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Life-history and oviposition behaviour of Amitus bennetti, a parasitoid of Bemisia argentifolii

Drost, Y.C., Qui, Y.T., Posthuma-Doodeman, C.J.A.M., Lanteren, J.C. van.
Entomologia experimentalis et applicata 1999 v.90 no.2 pp. 183-189
parasitoids, oviposition, longevity, biological control agents, Amitus, Bemisia argentifolii, ambient temperature, heat sums, fecundity, host preferences, biological development, life cycle (organisms)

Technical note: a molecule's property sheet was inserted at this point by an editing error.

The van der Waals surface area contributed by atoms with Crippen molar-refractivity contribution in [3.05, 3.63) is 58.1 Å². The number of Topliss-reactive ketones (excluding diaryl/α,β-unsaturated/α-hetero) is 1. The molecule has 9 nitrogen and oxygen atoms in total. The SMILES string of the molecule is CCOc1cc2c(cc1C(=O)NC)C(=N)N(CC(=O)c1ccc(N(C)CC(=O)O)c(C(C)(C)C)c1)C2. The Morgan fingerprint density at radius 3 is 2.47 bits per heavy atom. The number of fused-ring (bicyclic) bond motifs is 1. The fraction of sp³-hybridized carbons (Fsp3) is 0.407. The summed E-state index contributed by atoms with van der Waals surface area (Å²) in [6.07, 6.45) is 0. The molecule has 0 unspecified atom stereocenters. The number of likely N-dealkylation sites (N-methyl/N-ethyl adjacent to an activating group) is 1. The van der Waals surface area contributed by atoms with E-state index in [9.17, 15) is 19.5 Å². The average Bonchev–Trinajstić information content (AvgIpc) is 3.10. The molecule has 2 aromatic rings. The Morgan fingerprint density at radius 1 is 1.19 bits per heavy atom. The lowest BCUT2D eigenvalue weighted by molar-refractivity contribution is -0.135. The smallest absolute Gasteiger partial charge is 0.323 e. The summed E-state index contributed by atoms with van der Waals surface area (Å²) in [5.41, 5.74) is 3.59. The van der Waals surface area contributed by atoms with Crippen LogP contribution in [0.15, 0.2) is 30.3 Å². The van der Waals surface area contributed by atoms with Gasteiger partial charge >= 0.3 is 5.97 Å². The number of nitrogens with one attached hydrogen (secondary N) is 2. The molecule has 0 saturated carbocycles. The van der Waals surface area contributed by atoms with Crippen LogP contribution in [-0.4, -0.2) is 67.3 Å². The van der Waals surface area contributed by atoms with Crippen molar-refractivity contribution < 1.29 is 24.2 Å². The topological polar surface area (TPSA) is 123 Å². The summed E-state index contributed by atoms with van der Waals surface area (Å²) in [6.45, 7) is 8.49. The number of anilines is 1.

Amitus bennetti Viggiani & Evans (Hymenoptera: Platygasteridae) is a recently described parasitoid of the silverleaf whitefly, Bemisia argentifolii Bellows & Perring (Homoptera: Aleyrodidae). Behaviour and life history of the parasitoid are described. The first nymphal instar of B. argentifolii is preferred by the parasitoid, but the 1st through 4th instar may be parasitised. Females first investigate hosts with their antennae, then walk over the host, and eventually step with their front legs on the leaf and insert their ovipositor inside the host facing away from the host, while the hind legs are still on the host. The time from encounter to oviposition (= latency to oviposition) is shortest on the 1st instar. Oviposition duration (mean = 39 s) comprises 50% of the handling time. Development time from egg to adult decreases from 72 days at 15 degrees C to 42 days at 20 degrees C to 28 days at 25 degrees C. We estimate that 400 degree days is required for development, with a development threshold of 10 degrees C. Adult longevity in the absence of hosts was 29, 26 and 19 days and with hosts present 8, 8 and 5 days at 15, 20 and 25 degrees C, respectively. Amitus bennetti is proovigenic and oviposits most eggs shortly after adult emergence. During the first day of their adult lives female laid 1, 31 and 49 eggs at 15, 20 and 25 degrees C, respectively. Compared with other parasitoid species, the development time of A. bennetti is very long, and the implications of this for management of B. argentifolii are discussed.